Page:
Who is Jesus? Who are you? These are some of life’s most important questions. In the gospel of John, we get a clear picture of who Jesus is through multiple “I Am” statements. In this message, we learn that Jesus is the lamb of God who takes away our sin.
The Gospel of John is a focus on who Jesus is and in this passage, John makes it clear that Jesus is the Word, the ultimate expression of God.
Nearing the end of his life, Jacob has one more tragic incident–the seeming loss of his beloved son, Joseph. In the end, Jacob receives Joseph “back from the dead” and discovers God was working triumph out of tragedy. In their story, we see a foreshadowing of the greatest story–when God the Father gave up his beloved Son Jesus to die for our sins, and then to raise Him to new life on the third day.
God has told Jacob to return home. But to do so, he has to face his older brother…the same brother who threatened to kill him 20 years before. The night before their encounter, Jacob “wrestles” with God and receives his blessing. His story is a reminder to all of us that what we ultimately need in this life are God’s blessing, presence, and love.
Jesus is called the Prince of Peace, Mighty Counselor, Wonderful God. Jesus also said that he came to cast fire on the earth and bring not peace, but division. What do we do with that? In this message, we look at the reality that some will receive the good news of the Gospel, and some will not.
Is what you believe more important than what you do? Or the other way around? James, Jesus’ half-brother, asserts that you can’t separate the two. Faith without works is dead. In other words, our lives are the best reflection of what we truly believe.
*** Due to technical difficulties this weeks message will not be available online or via Podcast. ***
Why do you praise God? It’s a tendency of the human heart to praise God when things are going well and to question him when they aren’t. In this message, Psalm 145 calls us to praise God for who He is and for what He has done, not because of our current circumstances or feelings.
Psalm 90 teaches us that what we live for depends on whom we live for.
God reveals Himself through what He’s made.
Trusting God in seasons of struggle is an active trust, not a passive one.
Where is God in the hardest and darkest seasons of life? He’s there–growing and cultivating you for your good and His glory. Is suffering and discomfort in hard seasons fun? Absolutely not! But God regularly uses difficulty to draw us close. In the end, we often come to see that the trials we face are tools God uses to bring people around us into relationship with Him. If life is tough and it just doesn’t make sense, take a listen. In God’s providence and His timing, life’s greatest challenges resolve with a beautiful purpose.
Psalm 1 tells us there are two paths in life: the way of sinners and the way of the righteous. The Bible also tells us we all start off on the wrong path. By God’s grace, Jesus forgives, puts on the right path, and gives us His Word to lead us home.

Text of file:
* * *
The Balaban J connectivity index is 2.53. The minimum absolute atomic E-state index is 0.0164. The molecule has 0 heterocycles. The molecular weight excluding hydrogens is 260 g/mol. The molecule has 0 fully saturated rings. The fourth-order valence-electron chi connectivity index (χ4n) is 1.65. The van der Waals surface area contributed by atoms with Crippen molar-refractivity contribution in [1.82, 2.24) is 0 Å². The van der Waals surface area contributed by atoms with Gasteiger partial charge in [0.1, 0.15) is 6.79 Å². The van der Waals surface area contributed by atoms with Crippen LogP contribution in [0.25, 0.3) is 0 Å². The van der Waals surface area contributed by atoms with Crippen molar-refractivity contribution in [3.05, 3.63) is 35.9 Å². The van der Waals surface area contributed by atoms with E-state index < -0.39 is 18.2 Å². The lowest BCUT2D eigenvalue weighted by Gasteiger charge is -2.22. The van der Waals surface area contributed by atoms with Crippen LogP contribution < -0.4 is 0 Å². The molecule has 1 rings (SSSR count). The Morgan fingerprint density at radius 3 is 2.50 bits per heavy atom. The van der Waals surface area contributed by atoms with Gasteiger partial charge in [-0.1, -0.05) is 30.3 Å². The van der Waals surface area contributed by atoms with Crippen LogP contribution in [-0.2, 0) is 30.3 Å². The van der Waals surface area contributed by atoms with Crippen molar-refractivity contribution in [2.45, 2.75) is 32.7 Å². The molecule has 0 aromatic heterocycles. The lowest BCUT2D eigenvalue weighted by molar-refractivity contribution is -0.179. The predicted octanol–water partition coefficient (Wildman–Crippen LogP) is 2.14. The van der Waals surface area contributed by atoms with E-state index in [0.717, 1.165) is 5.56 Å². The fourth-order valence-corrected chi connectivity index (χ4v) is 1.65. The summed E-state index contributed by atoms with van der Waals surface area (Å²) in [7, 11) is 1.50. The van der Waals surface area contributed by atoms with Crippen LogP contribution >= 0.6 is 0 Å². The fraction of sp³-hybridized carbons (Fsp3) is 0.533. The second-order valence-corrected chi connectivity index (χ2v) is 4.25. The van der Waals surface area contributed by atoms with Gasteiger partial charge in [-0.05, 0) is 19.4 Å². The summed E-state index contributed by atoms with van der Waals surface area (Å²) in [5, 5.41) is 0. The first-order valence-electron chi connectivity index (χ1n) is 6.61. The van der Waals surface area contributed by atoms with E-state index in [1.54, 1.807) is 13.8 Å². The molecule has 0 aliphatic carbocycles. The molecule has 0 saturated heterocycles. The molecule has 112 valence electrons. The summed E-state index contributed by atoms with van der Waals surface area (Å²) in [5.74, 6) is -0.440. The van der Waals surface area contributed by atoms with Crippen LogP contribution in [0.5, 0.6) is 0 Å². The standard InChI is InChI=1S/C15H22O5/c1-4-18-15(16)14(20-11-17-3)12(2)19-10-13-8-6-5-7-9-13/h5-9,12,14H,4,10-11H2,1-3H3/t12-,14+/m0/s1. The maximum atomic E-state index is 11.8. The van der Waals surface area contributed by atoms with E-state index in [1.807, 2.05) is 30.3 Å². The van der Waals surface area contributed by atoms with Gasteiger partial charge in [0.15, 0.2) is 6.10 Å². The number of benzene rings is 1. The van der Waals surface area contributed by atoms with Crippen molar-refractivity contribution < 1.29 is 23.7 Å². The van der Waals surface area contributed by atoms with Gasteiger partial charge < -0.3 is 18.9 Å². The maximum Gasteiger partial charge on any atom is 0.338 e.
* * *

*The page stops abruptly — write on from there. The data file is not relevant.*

Is it enough to say we are Christians, or does Jesus actually call us to be effective disciples who grow spiritually and make more disciples? In this message, we look at lukewarm Christianity, trying to find our identity and security outside of Christ, and Jesus’ ability to restore us.
As we look at the letter to the church in Philadelphia, we see that not only does Jesus have the Key, He is the Key.
When is the last time you felt real joy and life in your walk with Christ? For the church at Sardis, the answer seemed to be “a long time ago.” In this message, Jesus both warns and offers hope. The church needs to “wake up.” But if they (and we) will remember the gospel, Jesus can revive their (and our) hearts.
False teaching has been in the church since its beginning. While it’s sometimes difficult to identify, we have the Spirit of God, his Word, and each other to help. In this message, we continue our study through the 7 letters of Revelation by looking at false teaching in Thyatira.
As Christians, we make decisions everyday about how to relate to the greater culture: do we join in, opt out, or stay neutral? The church at Pergamum faced the same difficulties. And while they are commended for persevering under persecution, Jesus warns them about compromising with the culture.
Persecution. Affliction. Poverty. These are some of the words that describe the church of Smyrna at the turn of the first century AD. And yet in his message to them in Revelation 2, Jesus tells them that they are rich. In this message, we look at Jesuss words to the Church about perseverance, temporary suffering, and eternal life and joy.
As a Christian, we know that God’s word is truth and that we live by biblical principles. At times, it may be necessary to speak truth to each other but we need to always remember that it should be truth in love.
If you have children, this is true of you — you want good relationships with them! Good news… the Bible can help. But more than that, it can remind us what our primary job as Christian parents is — to point our kids towards Jesus.
We all want happy, healthy families. Thankfully, the Bible has a lot to say about family relationships. In this message, we explore the way husbands should love their wives and the way that Jesus loves us.
As the people of God, we are called to pass on our faith to the Next Generations. In this message, we conclude our Move 3/2/1 series and our study of Jonah, and discuss the spiritual legacy we’ll leave behind.
How does God view those who are relationally far away from Him? In this message, we see God’s heart for the nations and our responsibility to make disciples who will make disciples.